Seth Mullins first conceived of his dream to write novels in his early teens, and this one desire has stayed with him throughout all the other myriad twists and turns of life. His inspirations include methods of inner exploration such as dream-work and shamanism and his experiences as a songwriter and performing musician. He studied creative writing at Santa Fe Community College in New Mexico and Lane Community College in Oregon.
Seth has lived in Connecticut, New Mexico, Oregon and (currently) Vermont.
Tell us something about your book. The basics: what’s it about?
Brandon Chane, at the onset of the story, is an extremely gifted and wounded young musician who dreams of living and finding fulfillment through his artistic vision. But the darker side of his beliefs about himself and the world at large keep undermining his efforts and causing him suffering. What he describes in “What Casts the Shadow?”, which is essentially a fictional memoir, is a spiritual mentorship that completely altered the whole trajectory of his life.
What drove you to write this particular book?
Within our culture nowadays there’s a proliferation of written works, lectures and slogans that reiterate the idea that we create our own reality. What you don’t so often see, though, are depictions of how this can play out in one’s individual life – what it means to move through your own beliefs, thoughts and feelings and thus change your life. I wanted to dramatize the process of “reality creation” in a way that would expose all the nitty-gritty. Brandon’s quest, at every turn of the road, is reflective of his inner state.
I also wanted to explore – and question – the myth of “the gifted but doomed artist”. There’s this persistent idea that instability and great artistic vision go hand-in-hand. This hasn’t been confined to the “live fast, die young” ethic of rock’n’roll, either. You see it among the great American novelists, the renowned performers during the peak eras of jazz, the Romantic poets, the classical composers of past centuries, etc. Must great creativity always be accompanied by a tendency towards self-destruction? This is a central question posed throughout The Edge of the Known series. It’s also a myth that Brandon’s mentor, Saul Mason, constantly challenges.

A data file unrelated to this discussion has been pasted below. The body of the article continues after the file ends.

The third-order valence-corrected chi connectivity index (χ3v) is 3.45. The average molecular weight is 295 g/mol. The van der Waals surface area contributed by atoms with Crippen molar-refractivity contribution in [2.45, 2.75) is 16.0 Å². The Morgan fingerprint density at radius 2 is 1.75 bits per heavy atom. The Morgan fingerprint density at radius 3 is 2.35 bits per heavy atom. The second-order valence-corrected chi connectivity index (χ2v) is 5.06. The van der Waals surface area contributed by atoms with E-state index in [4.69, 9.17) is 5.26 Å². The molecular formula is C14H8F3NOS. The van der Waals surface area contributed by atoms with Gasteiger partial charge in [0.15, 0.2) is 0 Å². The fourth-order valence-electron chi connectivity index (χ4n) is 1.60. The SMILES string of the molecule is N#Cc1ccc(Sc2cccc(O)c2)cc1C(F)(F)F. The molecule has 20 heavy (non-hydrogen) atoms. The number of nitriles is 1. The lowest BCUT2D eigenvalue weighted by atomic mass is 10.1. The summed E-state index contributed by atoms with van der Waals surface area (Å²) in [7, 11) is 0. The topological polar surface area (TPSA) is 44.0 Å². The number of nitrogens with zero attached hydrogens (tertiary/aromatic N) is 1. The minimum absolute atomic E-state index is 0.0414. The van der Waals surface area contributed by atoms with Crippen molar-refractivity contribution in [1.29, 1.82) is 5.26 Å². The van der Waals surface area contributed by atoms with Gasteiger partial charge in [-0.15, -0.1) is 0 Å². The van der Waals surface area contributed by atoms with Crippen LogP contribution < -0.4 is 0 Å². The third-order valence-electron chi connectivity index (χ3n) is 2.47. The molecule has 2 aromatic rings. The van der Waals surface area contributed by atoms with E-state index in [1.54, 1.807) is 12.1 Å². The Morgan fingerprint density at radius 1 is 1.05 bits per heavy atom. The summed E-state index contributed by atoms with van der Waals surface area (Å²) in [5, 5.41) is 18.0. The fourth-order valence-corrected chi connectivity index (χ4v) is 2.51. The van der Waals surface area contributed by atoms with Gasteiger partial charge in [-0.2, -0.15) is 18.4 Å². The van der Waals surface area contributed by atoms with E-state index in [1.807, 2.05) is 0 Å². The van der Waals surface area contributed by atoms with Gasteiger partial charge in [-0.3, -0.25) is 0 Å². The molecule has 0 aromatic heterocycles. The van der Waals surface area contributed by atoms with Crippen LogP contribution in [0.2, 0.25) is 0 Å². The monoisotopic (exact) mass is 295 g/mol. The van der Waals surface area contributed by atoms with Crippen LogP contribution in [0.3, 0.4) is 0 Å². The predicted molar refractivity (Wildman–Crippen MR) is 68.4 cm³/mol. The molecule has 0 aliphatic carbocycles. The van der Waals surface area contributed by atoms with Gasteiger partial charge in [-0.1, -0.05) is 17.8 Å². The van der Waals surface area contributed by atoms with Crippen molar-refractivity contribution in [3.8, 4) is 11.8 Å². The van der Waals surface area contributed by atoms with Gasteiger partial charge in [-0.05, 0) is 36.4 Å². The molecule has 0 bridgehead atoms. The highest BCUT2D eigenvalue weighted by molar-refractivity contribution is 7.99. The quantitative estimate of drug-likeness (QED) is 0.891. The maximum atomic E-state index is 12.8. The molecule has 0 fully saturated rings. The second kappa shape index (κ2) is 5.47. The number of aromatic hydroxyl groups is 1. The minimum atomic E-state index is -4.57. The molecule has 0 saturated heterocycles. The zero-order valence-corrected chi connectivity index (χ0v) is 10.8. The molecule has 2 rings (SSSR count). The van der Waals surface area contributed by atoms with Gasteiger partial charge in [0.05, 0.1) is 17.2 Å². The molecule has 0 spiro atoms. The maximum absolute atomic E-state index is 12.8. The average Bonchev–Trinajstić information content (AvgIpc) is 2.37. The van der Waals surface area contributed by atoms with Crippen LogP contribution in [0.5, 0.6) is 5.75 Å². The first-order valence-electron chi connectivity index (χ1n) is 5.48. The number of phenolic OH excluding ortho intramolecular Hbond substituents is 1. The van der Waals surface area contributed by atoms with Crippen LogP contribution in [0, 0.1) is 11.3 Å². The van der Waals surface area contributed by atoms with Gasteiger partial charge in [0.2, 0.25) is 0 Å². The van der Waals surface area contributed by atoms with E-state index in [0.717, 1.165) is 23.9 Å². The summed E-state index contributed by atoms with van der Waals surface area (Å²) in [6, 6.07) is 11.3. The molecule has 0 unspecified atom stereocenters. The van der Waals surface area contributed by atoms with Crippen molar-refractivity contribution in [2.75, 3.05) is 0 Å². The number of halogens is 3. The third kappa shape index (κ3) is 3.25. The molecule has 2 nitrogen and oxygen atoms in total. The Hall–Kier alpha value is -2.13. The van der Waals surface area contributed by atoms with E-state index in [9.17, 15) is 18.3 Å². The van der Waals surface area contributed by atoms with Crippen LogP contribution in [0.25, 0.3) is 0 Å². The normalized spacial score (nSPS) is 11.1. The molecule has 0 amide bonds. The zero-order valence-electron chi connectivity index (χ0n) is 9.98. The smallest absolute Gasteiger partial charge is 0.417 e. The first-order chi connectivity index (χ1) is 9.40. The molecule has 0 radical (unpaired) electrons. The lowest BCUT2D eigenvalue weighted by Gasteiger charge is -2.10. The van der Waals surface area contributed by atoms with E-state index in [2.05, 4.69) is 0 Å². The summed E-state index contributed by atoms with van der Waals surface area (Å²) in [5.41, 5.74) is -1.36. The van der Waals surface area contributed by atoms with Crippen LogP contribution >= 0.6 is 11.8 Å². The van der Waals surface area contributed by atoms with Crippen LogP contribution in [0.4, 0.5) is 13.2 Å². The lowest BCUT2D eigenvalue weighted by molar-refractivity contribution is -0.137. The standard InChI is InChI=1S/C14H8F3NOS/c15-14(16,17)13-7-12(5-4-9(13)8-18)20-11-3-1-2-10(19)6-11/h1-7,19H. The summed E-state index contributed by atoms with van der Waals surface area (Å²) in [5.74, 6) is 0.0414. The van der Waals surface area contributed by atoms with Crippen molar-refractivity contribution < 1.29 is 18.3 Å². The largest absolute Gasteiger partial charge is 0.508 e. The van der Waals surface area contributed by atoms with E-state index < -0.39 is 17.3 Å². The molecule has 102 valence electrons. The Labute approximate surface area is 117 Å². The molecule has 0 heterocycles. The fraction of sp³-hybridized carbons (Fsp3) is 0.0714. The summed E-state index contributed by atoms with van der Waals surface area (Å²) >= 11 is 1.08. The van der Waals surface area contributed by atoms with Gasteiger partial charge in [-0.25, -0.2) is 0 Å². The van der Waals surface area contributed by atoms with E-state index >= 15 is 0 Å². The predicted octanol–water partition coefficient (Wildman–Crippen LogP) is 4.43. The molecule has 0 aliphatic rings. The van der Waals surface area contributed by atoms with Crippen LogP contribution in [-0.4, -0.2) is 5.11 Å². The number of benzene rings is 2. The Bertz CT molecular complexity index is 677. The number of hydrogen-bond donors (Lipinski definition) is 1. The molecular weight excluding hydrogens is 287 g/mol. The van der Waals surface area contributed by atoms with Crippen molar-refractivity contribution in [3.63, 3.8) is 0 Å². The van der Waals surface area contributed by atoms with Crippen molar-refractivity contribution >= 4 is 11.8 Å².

What’s your writing regimen? Where do you do your writing?
I discovered quite a few years back that I think best when I’m “on the move”. My mind tends to go blank if I stare at a computer screen for too long, but then I’ll get up to wash the dishes and the whole scene that I’ve been working on will flash before my inner eyes while my hands are deep in soapy water. I rarely write for more than twenty minutes at a stretch, for this reason; but I’ll do many such sittings throughout the course of the day. If the weather’s good then I’ll wander around with a notebook or laptop, stopping wherever I can (I’m lucky to be surrounded by a lot of nature and parks).
Who are your greatest writing influences?
This series is influenced overall by The Seth Material by Jane Roberts and by various lore and mythology relating to shamanism. But the work that first inspired me to want to become a writer was Stephen R. Donaldson’s The Chronicles of Thomas Covenant the Unbeliever. Those books completely transformed my previous conceptions of what a story could do, of the philosophical scope that it could encompass. Some other big influences of mine – particularly for this kind of narrative – are Jack Kerouac, Charles Bukowski and Arthur Rimbaud.
Is the book in any one particular genre? Is it a genre that’s familiar to you?
It’s categorized as “metaphysical fiction”, which can be a weighty tag, unfortunately. I also refer to it as spiritual memoir. Some well-known works in that genre include The Teachings of Don Juan and The Way of the Peaceful Warrior, but the difference here is that mine is the ‘memoir’ of a fictional character.
How did you come to self-publish? Did you try to get published traditionally?
Brandon narrates his own journey throughout the course of this series, and his voice is oftentimes rough around the edges. It’s mostly because I believed that those rough edges were crucial, and I didn’t want to risk them being smoothed over in the editing process, that I opted to self-publish.
Would you self-publish again?
I would consider working with a traditional publisher if it would afford me an opportunity for wider exposure without my having to compromise the integrity of the story. I do appreciate having full creative control over my work. The trade-off for that, of course, is that you have to shoulder the work and expense of promotion yourself.
What’s next on the horizon for you as an author?
I’m not sure how far this series will run. I have a spontaneous approach to crafting stories; I try to ‘step out of the way’ and let the Muse lead without outlining things in advance. But it will require at least another book or two to bring this saga to a satisfactory conclusion. That ought to keep me occupied for a couple of years.